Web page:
MIT professor’s book digs into the eclectic, textually linked reading choices of people in medieval London.
Students are invited to enter a competition for the Benjamin Siegel Prize for the best-written work on issues in science, technology and society. The contest is open to all MIT undergraduates and graduate students.
The prize was established by family and friends of the late Benjamin Siegel (S.B. 1938, Ph.D.), a pioneer in the development of modern electron microscopy and professor of applied and engineering physics at Cornell University. Throughout his life, Siegel had an abiding interest in the history and philosophy of science, technology and education.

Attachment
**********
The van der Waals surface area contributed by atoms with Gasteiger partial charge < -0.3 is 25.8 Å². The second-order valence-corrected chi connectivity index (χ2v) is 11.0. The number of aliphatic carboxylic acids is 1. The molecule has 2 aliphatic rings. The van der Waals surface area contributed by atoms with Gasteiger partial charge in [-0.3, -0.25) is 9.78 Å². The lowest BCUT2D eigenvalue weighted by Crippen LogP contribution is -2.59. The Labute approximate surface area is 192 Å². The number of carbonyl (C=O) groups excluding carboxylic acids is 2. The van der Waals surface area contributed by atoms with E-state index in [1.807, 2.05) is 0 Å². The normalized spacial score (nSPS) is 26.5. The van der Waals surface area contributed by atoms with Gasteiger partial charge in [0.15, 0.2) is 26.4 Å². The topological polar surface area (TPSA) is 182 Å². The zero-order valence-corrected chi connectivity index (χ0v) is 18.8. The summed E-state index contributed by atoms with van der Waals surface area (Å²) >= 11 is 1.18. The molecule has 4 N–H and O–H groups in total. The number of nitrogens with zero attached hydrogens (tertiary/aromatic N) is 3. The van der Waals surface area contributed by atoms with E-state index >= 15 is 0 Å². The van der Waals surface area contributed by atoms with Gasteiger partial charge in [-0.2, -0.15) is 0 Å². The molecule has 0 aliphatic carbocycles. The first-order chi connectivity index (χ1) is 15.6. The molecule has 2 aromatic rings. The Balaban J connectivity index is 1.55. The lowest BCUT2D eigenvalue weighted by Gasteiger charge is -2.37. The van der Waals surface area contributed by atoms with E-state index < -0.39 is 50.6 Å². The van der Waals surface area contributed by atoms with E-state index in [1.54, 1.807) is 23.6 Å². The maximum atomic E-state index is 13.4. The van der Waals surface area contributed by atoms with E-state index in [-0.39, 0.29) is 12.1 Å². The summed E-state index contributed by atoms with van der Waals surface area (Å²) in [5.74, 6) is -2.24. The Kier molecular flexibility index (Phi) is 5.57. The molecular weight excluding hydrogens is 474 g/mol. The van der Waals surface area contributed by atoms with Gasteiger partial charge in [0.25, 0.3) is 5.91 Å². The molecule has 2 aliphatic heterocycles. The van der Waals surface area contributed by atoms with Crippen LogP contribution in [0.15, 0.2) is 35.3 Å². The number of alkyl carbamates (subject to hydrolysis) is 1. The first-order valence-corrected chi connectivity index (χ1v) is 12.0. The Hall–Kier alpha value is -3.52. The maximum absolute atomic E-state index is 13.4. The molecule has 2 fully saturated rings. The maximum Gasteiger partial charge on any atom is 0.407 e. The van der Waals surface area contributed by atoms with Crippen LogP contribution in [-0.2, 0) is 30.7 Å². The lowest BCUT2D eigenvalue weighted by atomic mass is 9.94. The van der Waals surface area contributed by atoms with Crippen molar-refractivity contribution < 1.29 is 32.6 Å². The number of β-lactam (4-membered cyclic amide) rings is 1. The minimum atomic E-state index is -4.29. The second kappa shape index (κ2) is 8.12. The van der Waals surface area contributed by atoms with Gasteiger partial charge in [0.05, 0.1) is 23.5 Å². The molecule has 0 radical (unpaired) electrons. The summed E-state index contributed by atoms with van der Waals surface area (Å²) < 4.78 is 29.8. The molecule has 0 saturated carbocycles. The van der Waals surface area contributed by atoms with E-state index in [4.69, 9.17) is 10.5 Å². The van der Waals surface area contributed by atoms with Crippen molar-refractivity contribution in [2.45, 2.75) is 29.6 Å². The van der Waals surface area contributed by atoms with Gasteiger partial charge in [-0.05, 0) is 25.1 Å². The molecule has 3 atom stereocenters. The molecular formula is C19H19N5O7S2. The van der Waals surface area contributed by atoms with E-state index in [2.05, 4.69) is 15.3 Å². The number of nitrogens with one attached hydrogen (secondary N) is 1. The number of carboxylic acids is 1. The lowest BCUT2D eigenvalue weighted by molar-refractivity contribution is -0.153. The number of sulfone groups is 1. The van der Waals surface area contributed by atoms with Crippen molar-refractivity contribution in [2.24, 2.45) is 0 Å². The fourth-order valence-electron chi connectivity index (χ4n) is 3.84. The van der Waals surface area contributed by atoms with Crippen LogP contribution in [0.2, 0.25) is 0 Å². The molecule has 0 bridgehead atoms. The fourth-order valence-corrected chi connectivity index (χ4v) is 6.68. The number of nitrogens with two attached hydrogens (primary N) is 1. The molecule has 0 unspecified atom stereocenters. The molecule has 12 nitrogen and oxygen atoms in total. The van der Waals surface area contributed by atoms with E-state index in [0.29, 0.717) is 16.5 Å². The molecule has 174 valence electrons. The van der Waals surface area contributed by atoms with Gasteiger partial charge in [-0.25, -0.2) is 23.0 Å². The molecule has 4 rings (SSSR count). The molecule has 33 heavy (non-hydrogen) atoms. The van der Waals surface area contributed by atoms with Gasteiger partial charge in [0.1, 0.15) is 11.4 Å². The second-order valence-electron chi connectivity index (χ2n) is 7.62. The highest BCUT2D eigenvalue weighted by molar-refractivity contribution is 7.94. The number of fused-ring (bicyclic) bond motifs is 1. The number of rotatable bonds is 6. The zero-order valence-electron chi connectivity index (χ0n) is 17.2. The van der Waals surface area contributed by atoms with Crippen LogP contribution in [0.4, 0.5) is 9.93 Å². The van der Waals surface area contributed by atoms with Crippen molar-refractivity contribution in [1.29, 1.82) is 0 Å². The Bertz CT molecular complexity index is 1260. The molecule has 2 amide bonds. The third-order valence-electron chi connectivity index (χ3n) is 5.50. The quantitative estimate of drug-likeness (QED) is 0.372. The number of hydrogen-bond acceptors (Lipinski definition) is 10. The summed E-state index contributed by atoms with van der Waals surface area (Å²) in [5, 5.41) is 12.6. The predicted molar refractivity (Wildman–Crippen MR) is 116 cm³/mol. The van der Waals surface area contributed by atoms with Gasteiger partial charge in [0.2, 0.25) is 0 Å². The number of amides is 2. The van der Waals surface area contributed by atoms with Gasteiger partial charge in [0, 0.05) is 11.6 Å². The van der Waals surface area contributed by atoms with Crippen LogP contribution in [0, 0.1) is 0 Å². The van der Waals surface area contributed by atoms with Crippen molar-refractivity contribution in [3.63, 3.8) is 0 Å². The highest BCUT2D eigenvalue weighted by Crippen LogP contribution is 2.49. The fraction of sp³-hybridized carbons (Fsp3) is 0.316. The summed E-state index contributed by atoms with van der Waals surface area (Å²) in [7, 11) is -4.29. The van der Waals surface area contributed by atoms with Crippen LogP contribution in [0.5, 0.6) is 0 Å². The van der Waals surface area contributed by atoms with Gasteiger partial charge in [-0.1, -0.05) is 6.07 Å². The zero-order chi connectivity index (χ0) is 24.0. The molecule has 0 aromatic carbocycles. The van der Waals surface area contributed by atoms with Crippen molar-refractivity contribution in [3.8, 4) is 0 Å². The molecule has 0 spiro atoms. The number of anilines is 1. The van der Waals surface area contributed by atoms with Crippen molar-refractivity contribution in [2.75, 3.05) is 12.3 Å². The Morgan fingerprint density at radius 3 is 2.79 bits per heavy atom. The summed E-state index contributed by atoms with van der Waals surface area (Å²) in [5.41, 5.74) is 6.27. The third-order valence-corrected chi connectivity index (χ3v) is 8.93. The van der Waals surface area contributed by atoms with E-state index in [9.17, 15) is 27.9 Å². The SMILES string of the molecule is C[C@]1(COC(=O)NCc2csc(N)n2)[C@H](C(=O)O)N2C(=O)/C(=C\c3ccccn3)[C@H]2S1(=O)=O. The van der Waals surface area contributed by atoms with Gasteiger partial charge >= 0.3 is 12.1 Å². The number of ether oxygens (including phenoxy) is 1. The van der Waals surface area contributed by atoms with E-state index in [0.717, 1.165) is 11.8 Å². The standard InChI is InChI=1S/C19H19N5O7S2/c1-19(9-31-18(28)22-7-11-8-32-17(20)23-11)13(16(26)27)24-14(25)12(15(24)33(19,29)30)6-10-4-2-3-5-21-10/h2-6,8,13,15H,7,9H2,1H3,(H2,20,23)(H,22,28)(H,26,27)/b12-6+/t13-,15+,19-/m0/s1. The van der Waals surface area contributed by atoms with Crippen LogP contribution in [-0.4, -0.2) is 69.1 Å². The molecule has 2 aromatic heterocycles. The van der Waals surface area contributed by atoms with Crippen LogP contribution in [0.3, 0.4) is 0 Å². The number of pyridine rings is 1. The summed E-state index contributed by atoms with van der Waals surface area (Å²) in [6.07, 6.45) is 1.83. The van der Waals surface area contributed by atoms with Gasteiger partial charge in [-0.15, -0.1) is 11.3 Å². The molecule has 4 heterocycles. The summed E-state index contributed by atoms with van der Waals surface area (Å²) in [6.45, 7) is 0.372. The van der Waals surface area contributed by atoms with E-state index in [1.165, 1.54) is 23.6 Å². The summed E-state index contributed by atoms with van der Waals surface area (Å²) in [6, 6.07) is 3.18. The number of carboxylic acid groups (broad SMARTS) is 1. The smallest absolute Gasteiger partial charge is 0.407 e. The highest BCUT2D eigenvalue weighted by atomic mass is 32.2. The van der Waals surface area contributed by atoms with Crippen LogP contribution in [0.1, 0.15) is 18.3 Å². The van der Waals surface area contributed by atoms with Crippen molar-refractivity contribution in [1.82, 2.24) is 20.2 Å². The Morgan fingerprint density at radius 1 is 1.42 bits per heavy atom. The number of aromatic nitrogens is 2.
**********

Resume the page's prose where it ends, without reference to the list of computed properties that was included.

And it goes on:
Entries should include one copy of a single-authored work of no more than 50 pages, written during the 2001-02 academic year. They should be sent to the Siegel Prize Committee, administered by the Program in Science, Technology and Society, Room E51-185. The deadline is Nov. 8. Anyone with questions should call 253-3452 or e-mail firstname.lastname@example.org.
A version of this article appeared in MIT Tech Talk on October 23, 2002.